Elizabeth Fry Week: Day 75/7/2022
Today marks the last day of Elizabeth Fry Week 2022. We want to thank everyone again who has participated in this week. We especially thank all of our speakers, our planning committee, and those who assisted with social media. As we close this week, we reaffirm our commitment to advocating for and with all criminalized and incarcerated women and gender-diverse people. There is so much work to be done together. Many more thanks and reflections to come early next week.
Today is also mother’s day. Elizabeth Fry Week happens on the week leading up to Mother’s Day each year. We do this to help draw attention to the fact that most incarcerated women are mothers, many of whom were the sole care providers of their families at the time of incarceration. The impact of their incarceration then, is experienced by their entire families and their communities. The intergenerational impact is particularly acute for Indigenous families – which was highlighted in yesterday’s panel “Life Sentences, the Law, and Colonial Violence”. The ways in which life sentences serve to disrupt and break family connections has indeed been a predominant theme of this week.
Today, we are thinking of all of the mothers who will not get to be with their children to celebrate today and of all of the children who will not get to be with their mothers. This week has been full of much-needed awareness raising, learning, and collective grief. We are wishing you all rest and care.
Somebody Loves You (In Nova Institution.)
If you listened to one of our first offerings this week “Understanding Life Sentences in Canada”, you will have already heard El Jones’ powerful poem “Somebody Loves You (In Nova Institution.)”. We are re-releasing it today as a standalone audio piece. If you haven’t had a chance to listen to the entire panel, or to Dr. Deb Parke’s interview on why life sentences are a feminist issue, you can find those here.
Myth vs. Reality
For our last myth vs. reality, we are highlighting the egregious reality that children as young as 14 (at the time of the incident) can also be sentenced to life. In fact, prosecutors are obligated to consider seeking an adult sentence when a youth is found guilty of particular kinds of offences.
A Reflection on Working Across Difference
A goal of engaging in public awareness this week through live discussions with people with lived experience of the prison system has been to provide space for people whose voices are often left out of public discussion, in the hope that we can raise awareness about the persistent ways that discrimination and bias underpin the Canadian legal and prison system. Our work is often challenging, as we strongly believe in working across difference to achieve those fundamental values we all want in society – a kind world where people are not discriminated against by their race, class, age, ability, sexual orientation, relationship status, gender expression or their gender identity.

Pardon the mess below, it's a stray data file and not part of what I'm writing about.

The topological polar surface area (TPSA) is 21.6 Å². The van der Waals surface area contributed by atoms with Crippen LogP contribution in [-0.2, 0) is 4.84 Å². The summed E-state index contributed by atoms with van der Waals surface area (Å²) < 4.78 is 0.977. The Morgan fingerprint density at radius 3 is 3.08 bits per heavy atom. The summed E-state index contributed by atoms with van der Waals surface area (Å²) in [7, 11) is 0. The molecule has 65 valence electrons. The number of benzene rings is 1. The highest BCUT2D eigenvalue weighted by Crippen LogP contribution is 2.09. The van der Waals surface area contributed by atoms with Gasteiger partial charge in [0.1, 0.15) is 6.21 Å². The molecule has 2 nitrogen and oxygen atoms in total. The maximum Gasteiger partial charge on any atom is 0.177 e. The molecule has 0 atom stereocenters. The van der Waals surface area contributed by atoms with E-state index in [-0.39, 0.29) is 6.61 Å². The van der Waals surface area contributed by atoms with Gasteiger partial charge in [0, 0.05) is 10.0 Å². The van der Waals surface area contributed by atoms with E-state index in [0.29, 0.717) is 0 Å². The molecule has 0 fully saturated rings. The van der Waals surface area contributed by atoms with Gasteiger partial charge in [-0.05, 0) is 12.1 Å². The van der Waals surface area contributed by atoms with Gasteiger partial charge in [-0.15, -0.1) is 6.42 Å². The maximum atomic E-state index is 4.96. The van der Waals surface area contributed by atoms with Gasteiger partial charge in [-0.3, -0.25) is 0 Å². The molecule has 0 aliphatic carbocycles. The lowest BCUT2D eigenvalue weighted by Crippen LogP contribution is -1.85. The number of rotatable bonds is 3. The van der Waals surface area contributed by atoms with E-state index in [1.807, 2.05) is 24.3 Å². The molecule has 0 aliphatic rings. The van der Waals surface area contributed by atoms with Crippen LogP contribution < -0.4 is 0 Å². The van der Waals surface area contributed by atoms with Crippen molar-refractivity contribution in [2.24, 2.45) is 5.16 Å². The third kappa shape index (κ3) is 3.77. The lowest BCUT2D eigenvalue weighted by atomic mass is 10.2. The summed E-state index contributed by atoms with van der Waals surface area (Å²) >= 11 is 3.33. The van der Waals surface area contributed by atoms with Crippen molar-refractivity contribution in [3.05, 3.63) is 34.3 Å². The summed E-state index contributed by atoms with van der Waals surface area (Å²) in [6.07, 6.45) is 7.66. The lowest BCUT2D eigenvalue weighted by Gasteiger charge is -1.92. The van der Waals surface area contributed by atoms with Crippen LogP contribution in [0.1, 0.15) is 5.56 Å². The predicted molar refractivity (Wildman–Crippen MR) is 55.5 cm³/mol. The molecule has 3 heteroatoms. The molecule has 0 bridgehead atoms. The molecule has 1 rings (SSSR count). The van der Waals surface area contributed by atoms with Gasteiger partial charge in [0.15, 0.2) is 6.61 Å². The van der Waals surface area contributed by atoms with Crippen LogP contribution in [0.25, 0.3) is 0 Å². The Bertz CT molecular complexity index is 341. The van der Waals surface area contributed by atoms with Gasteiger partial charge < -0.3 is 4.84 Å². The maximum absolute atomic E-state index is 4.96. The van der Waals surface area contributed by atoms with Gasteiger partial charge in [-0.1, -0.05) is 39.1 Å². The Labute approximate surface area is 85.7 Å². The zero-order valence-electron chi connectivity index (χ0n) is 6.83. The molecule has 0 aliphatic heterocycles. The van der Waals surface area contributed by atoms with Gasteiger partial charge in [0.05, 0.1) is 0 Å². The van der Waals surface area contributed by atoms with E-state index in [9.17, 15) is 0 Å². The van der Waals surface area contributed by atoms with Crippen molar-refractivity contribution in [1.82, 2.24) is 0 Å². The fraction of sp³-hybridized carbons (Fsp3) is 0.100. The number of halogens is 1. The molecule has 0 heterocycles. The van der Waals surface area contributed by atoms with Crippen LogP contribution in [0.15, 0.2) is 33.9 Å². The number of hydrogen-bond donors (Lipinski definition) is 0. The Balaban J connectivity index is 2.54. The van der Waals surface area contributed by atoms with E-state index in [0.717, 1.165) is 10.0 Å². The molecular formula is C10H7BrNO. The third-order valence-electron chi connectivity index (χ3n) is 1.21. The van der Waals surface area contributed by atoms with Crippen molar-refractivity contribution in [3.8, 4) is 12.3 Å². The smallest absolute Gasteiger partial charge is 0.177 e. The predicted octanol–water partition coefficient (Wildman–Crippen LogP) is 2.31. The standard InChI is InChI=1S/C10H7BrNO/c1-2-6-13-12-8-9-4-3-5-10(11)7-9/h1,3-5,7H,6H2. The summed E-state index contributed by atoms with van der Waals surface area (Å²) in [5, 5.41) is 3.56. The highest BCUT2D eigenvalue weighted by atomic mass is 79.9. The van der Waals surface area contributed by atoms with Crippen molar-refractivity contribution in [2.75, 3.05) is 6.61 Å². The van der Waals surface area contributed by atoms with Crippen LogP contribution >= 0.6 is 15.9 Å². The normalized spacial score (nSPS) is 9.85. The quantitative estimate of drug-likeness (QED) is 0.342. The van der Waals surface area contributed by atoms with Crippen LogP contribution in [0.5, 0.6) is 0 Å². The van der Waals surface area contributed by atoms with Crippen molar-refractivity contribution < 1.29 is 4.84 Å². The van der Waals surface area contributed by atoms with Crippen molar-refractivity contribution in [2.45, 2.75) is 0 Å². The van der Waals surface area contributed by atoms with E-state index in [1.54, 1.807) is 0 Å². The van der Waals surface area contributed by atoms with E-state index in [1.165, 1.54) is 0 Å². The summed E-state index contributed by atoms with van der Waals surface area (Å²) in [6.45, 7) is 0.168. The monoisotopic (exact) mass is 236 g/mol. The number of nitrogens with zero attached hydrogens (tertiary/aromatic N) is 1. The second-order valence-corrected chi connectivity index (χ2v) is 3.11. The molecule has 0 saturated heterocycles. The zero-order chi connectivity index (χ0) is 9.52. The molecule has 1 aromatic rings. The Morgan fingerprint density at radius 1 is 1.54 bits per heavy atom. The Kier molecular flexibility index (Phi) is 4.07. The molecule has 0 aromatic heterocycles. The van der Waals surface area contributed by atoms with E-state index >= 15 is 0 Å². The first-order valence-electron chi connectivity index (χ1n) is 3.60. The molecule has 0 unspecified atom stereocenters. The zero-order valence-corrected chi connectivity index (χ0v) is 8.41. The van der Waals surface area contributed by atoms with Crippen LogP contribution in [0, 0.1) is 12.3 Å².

Many of our discussions this week have focused on how people are being criminalized by their race, but similar discriminatory logic exists in relation to all protected grounds. People are also being criminalized in Canada by their class, by their sexual identity, and by their gender. CAEFS stands firmly against attributing negative qualities to any broad group of people. In fact, we are committed to challenging thought that attributes negative qualities to any people at all. Instead, we work to demonstrate that it is deficits within our social systems and structures which are harmful, and which lead to the many social problems we face. We believe in upholding the rights of all.
May we continue to remain in space together and have the difficult discussions, and in doing so, to treat one another and ourselves with kindness and empathy. Miigwetch, merci and thank you for your time and participation. May we wake every day and do our best, toward a more just world.
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